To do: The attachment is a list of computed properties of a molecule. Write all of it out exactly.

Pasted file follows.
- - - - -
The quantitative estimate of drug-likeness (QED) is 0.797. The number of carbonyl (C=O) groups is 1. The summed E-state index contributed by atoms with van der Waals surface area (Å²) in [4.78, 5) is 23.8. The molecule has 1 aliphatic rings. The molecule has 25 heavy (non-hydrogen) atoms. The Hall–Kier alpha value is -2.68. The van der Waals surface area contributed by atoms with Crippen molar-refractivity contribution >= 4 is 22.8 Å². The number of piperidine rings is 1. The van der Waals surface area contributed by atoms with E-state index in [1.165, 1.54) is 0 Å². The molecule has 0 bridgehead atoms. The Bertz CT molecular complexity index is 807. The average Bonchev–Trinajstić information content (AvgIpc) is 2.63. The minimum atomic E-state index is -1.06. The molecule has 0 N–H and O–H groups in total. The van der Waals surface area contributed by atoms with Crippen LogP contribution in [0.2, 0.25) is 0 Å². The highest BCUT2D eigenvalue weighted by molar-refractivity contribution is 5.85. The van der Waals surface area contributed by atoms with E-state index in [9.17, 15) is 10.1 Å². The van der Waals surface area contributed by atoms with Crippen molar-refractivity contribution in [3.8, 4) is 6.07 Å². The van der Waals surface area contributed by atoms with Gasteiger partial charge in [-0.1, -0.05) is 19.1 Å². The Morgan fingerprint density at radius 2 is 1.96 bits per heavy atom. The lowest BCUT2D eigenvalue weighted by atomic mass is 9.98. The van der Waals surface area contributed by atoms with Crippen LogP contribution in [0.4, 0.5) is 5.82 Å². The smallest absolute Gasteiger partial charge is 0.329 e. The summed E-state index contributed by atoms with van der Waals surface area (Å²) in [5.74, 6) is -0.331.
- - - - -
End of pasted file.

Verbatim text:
The quantitative estimate of drug-likeness (QED) is 0.797. The number of carbonyl (C=O) groups is 1. The summed E-state index contributed by atoms with van der Waals surface area (Å²) in [4.78, 5) is 23.8. The molecule has 1 aliphatic rings. The molecule has 25 heavy (non-hydrogen) atoms. The Hall–Kier alpha value is -2.68. The van der Waals surface area contributed by atoms with Crippen molar-refractivity contribution >= 4 is 22.8 Å². The number of piperidine rings is 1. The van der Waals surface area contributed by atoms with E-state index in [1.165, 1.54) is 0 Å². The molecule has 0 bridgehead atoms. The Bertz CT molecular complexity index is 807. The average Bonchev–Trinajstić information content (AvgIpc) is 2.63. The minimum atomic E-state index is -1.06. The molecule has 0 N–H and O–H groups in total. The van der Waals surface area contributed by atoms with Crippen LogP contribution in [0.2, 0.25) is 0 Å². The highest BCUT2D eigenvalue weighted by molar-refractivity contribution is 5.85. The van der Waals surface area contributed by atoms with E-state index in [9.17, 15) is 10.1 Å². The van der Waals surface area contributed by atoms with Crippen molar-refractivity contribution in [3.8, 4) is 6.07 Å². The van der Waals surface area contributed by atoms with Gasteiger partial charge in [-0.1, -0.05) is 19.1 Å². The Morgan fingerprint density at radius 2 is 1.96 bits per heavy atom. The lowest BCUT2D eigenvalue weighted by atomic mass is 9.98. The van der Waals surface area contributed by atoms with Crippen LogP contribution in [0.4, 0.5) is 5.82 Å². The smallest absolute Gasteiger partial charge is 0.329 e. The summed E-state index contributed by atoms with van der Waals surface area (Å²) in [5.74, 6) is -0.331.